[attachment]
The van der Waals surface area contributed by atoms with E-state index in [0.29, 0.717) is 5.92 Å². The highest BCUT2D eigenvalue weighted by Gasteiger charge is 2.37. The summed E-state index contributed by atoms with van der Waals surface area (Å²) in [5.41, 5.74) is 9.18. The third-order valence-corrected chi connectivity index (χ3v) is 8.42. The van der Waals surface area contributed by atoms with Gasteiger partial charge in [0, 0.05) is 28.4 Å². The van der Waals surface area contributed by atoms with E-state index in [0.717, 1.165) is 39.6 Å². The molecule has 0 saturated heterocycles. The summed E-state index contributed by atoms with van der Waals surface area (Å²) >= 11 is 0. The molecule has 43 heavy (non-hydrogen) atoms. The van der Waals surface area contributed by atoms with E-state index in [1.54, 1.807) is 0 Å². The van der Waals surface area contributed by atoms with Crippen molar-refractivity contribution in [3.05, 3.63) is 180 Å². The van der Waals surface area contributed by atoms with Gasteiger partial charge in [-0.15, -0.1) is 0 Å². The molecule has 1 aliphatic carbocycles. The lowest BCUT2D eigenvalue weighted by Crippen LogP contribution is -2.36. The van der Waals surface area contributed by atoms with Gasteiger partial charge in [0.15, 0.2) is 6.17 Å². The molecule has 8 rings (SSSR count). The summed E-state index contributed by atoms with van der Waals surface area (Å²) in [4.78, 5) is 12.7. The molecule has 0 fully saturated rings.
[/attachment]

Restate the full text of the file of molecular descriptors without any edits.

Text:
The van der Waals surface area contributed by atoms with E-state index in [0.29, 0.717) is 5.92 Å². The highest BCUT2D eigenvalue weighted by Gasteiger charge is 2.37. The summed E-state index contributed by atoms with van der Waals surface area (Å²) in [5.41, 5.74) is 9.18. The third-order valence-corrected chi connectivity index (χ3v) is 8.42. The van der Waals surface area contributed by atoms with Gasteiger partial charge in [0, 0.05) is 28.4 Å². The van der Waals surface area contributed by atoms with E-state index in [0.717, 1.165) is 39.6 Å². The molecule has 0 saturated heterocycles. The summed E-state index contributed by atoms with van der Waals surface area (Å²) >= 11 is 0. The molecule has 43 heavy (non-hydrogen) atoms. The van der Waals surface area contributed by atoms with E-state index in [1.54, 1.807) is 0 Å². The van der Waals surface area contributed by atoms with Crippen molar-refractivity contribution in [3.05, 3.63) is 180 Å². The van der Waals surface area contributed by atoms with Gasteiger partial charge in [-0.15, -0.1) is 0 Å². The molecule has 1 aliphatic carbocycles. The lowest BCUT2D eigenvalue weighted by Crippen LogP contribution is -2.36. The van der Waals surface area contributed by atoms with Gasteiger partial charge in [0.15, 0.2) is 6.17 Å². The molecule has 8 rings (SSSR count). The summed E-state index contributed by atoms with van der Waals surface area (Å²) in [4.78, 5) is 12.7. The molecule has 0 fully saturated rings.